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Unallocated Support in an Illinois Divorce

Posted on in Divorce

DuPage County family law attorneysThe issue of taxes is often a difficult one during a divorce. Taxes may become especially challenging if both spousal and child support are ordered to be paid by the same party. However, Illinois permits what is referred to as unallocated support or separate maintenance, which can greatly lessen a paying parent’s tax bill while ensuring that their obligations are still met. If you are in a precarious financial situation, it may be to your benefit to learn more about unallocated support.

Tax Burdens on Support Payments

Under federal law, child support payments are not taxable income for their recipient parent, nor are they tax deductible for the paying parent. This is due, in large part, to the fact that federal tax law permits one parent to claim the child or children as dependents for other tax credits. Spousal maintenance payments, however, are deductible by the payer and taxable as income for the recipient. This can create a tax disparity for the payer, because very often, child support in Illinois will total much more than the amount of spousal maintenance.

For example, if a couple with two children divorces, and the court holds that the husband should pay the wife 10 percent of his net income as maintenance and an amount equal to28 percent of his income as child support, the husband’s total obligations would be 38 percent of his net income. However, only 10 percent is tax deductible, which can put the husband in a difficult position, especially if he has other tax obligations.

How Separate Maintenance Saves Money

In order to save both you and your spouse money, it is integral that you have an attorney who understands the tax ramifications of the situation. It is legal for one spouse to pay the other a lump sum and classify it as separate maintenance or unallocated support, but the paperwork must be in proper order. If mistakes are made, the Internal Revenue Service may not grant you the deductions you are looking for, which means your tax bill will remain quite high. Also, unallocated maintenance must be approved by the court before your dissolution of marriage takes effect; the law prohibits this if done post-decree. Keep in mind that a court cannot and will not order unallocated support on its own, though it may approve such an agreement between the spouses.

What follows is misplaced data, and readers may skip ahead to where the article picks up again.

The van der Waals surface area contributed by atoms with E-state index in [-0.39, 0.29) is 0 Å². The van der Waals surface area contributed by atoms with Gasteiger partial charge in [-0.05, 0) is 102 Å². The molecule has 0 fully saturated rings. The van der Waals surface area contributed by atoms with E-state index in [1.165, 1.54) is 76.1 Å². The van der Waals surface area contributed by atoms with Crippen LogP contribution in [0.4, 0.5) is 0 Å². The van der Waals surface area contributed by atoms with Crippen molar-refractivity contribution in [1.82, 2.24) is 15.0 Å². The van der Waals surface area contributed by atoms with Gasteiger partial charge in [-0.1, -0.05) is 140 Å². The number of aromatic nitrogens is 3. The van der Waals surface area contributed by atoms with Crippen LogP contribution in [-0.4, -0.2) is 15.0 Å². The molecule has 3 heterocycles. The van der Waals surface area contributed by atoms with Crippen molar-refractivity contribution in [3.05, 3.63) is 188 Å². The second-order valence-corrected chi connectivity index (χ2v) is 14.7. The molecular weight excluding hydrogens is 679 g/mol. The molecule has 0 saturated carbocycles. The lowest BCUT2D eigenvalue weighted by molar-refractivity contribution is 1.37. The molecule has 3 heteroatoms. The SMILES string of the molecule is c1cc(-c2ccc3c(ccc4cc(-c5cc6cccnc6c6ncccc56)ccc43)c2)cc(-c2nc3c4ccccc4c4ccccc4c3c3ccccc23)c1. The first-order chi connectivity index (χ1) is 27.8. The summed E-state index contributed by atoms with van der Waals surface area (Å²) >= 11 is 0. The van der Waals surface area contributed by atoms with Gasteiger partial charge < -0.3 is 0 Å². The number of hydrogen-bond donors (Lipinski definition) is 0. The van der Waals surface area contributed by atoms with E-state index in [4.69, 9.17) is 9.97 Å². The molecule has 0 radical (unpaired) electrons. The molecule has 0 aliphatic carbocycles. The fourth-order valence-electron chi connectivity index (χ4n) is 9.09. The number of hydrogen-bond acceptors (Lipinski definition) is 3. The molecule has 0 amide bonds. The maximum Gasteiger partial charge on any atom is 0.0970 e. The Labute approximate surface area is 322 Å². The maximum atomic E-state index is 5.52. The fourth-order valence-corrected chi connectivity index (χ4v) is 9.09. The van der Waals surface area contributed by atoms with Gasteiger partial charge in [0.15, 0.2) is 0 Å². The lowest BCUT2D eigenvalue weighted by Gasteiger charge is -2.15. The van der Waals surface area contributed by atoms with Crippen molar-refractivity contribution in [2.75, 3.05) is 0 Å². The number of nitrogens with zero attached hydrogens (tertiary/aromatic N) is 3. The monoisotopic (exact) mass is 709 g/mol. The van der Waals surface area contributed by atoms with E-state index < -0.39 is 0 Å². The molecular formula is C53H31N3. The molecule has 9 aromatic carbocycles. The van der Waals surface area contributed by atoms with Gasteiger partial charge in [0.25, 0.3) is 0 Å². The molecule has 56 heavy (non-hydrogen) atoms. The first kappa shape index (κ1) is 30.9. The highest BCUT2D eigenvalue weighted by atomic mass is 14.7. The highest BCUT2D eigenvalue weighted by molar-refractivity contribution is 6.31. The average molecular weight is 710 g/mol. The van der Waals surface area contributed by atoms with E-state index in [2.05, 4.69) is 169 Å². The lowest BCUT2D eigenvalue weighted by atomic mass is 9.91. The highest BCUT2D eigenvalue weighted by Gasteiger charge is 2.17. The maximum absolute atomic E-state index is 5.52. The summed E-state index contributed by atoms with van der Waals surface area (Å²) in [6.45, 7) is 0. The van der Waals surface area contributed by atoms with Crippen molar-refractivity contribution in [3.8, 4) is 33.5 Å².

The way for both spouses to benefit from adopting the policy of separate maintenance or unallocated support requires a few select criteria. In the example above, the husband was obligated to pay 38 percent of his net income in spousal and child support. If a settlement is agreed upon wherein he pays slightly more (to cover up-front expenses), the trade-off is then that he should be able to deduct the entire 38 percent from his taxes, rather than only the 10 percent dedicated to spousal support. Since maintenance is unallocated in this example, it is not classed as child support, which means it may be deductible.

Get Your Questions Answered

If you are encountering difficulties hammering out a support settlement, unallocated maintenance may be a solution. However, it can be complex to ensure that your agreement is compliant with all applicable U.S. tax laws. Contact an experienced DuPage County family law attorney to get the help you need with your case. Call 630-352-2240 for a confidential consultation today.

Sources:

https://www.irs.gov/Help-&-Resources/Tools-&-FAQs/FAQs-for-Individuals/Frequently-Asked-Tax-Questions-&-Answers/Filing-Requirements,-Status,-Dependents,-Exemptions/Dependents-&-Exemptions/Dependents-&-Exemptions-6

http://www.ilga.gov/legislation/ilcs/documents/075000050k504.htm

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